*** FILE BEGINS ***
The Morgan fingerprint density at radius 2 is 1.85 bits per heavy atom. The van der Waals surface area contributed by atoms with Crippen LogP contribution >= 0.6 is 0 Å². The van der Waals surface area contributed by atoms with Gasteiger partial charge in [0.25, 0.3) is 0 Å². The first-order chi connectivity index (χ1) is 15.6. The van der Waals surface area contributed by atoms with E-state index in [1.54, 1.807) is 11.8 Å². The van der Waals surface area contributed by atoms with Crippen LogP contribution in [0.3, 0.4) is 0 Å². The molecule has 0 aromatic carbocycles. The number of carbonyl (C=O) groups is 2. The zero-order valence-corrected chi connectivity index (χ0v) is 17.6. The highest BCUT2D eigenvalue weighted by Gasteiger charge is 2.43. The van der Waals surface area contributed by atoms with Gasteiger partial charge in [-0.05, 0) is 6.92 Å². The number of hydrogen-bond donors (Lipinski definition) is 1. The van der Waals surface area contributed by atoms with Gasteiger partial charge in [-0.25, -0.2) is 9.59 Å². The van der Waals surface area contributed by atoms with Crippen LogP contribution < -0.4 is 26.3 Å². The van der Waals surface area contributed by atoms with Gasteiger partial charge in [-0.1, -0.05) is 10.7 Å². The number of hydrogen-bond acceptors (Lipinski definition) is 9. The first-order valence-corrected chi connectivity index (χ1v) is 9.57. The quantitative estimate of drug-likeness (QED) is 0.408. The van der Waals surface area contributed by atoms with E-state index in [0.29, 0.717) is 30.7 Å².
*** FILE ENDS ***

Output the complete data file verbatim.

The Morgan fingerprint density at radius 2 is 1.85 bits per heavy atom. The van der Waals surface area contributed by atoms with Crippen LogP contribution >= 0.6 is 0 Å². The van der Waals surface area contributed by atoms with Gasteiger partial charge in [0.25, 0.3) is 0 Å². The first-order chi connectivity index (χ1) is 15.6. The van der Waals surface area contributed by atoms with E-state index in [1.54, 1.807) is 11.8 Å². The van der Waals surface area contributed by atoms with Crippen LogP contribution in [0.3, 0.4) is 0 Å². The molecule has 0 aromatic carbocycles. The number of carbonyl (C=O) groups is 2. The zero-order valence-corrected chi connectivity index (χ0v) is 17.6. The highest BCUT2D eigenvalue weighted by Gasteiger charge is 2.43. The van der Waals surface area contributed by atoms with Gasteiger partial charge in [-0.05, 0) is 6.92 Å². The number of hydrogen-bond donors (Lipinski definition) is 1. The van der Waals surface area contributed by atoms with Gasteiger partial charge in [-0.25, -0.2) is 9.59 Å². The van der Waals surface area contributed by atoms with Crippen LogP contribution < -0.4 is 26.3 Å². The van der Waals surface area contributed by atoms with Gasteiger partial charge in [-0.1, -0.05) is 10.7 Å². The number of hydrogen-bond acceptors (Lipinski definition) is 9. The first-order valence-corrected chi connectivity index (χ1v) is 9.57. The quantitative estimate of drug-likeness (QED) is 0.408. The van der Waals surface area contributed by atoms with E-state index in [0.29, 0.717) is 30.7 Å².